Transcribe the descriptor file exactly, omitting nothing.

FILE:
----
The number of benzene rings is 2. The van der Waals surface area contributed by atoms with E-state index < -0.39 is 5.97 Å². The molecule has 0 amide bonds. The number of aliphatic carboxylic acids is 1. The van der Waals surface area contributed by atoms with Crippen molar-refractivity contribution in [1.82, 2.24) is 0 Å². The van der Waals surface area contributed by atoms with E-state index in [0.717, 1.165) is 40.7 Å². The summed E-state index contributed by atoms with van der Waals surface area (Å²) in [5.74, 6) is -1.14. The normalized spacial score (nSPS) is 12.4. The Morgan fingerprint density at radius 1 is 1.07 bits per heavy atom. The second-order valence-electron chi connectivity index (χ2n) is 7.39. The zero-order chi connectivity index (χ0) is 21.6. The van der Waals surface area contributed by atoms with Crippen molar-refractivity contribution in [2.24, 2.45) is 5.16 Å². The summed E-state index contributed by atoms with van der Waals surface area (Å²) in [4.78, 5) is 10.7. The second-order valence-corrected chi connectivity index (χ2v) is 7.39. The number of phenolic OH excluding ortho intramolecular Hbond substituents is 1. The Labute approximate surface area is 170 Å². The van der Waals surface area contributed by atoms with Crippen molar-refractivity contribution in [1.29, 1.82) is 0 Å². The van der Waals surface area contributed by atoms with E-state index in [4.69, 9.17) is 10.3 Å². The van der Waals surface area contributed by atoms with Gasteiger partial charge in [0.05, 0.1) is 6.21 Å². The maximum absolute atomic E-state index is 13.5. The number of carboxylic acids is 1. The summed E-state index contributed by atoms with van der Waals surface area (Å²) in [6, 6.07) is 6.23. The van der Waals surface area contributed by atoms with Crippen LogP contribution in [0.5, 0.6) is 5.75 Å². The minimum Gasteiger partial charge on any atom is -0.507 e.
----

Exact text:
The number of benzene rings is 2. The van der Waals surface area contributed by atoms with E-state index < -0.39 is 5.97 Å². The molecule has 0 amide bonds. The number of aliphatic carboxylic acids is 1. The van der Waals surface area contributed by atoms with Crippen molar-refractivity contribution in [1.82, 2.24) is 0 Å². The van der Waals surface area contributed by atoms with E-state index in [0.717, 1.165) is 40.7 Å². The summed E-state index contributed by atoms with van der Waals surface area (Å²) in [5.74, 6) is -1.14. The normalized spacial score (nSPS) is 12.4. The Morgan fingerprint density at radius 1 is 1.07 bits per heavy atom. The second-order valence-electron chi connectivity index (χ2n) is 7.39. The zero-order chi connectivity index (χ0) is 21.6. The van der Waals surface area contributed by atoms with Crippen molar-refractivity contribution in [2.24, 2.45) is 5.16 Å². The summed E-state index contributed by atoms with van der Waals surface area (Å²) in [4.78, 5) is 10.7. The second-order valence-corrected chi connectivity index (χ2v) is 7.39. The number of phenolic OH excluding ortho intramolecular Hbond substituents is 1. The Labute approximate surface area is 170 Å². The van der Waals surface area contributed by atoms with Crippen molar-refractivity contribution in [1.29, 1.82) is 0 Å². The van der Waals surface area contributed by atoms with E-state index in [4.69, 9.17) is 10.3 Å². The van der Waals surface area contributed by atoms with Gasteiger partial charge in [0.05, 0.1) is 6.21 Å². The maximum absolute atomic E-state index is 13.5. The number of carboxylic acids is 1. The summed E-state index contributed by atoms with van der Waals surface area (Å²) in [6, 6.07) is 6.23. The van der Waals surface area contributed by atoms with Crippen LogP contribution in [0.5, 0.6) is 5.75 Å². The minimum Gasteiger partial charge on any atom is -0.507 e.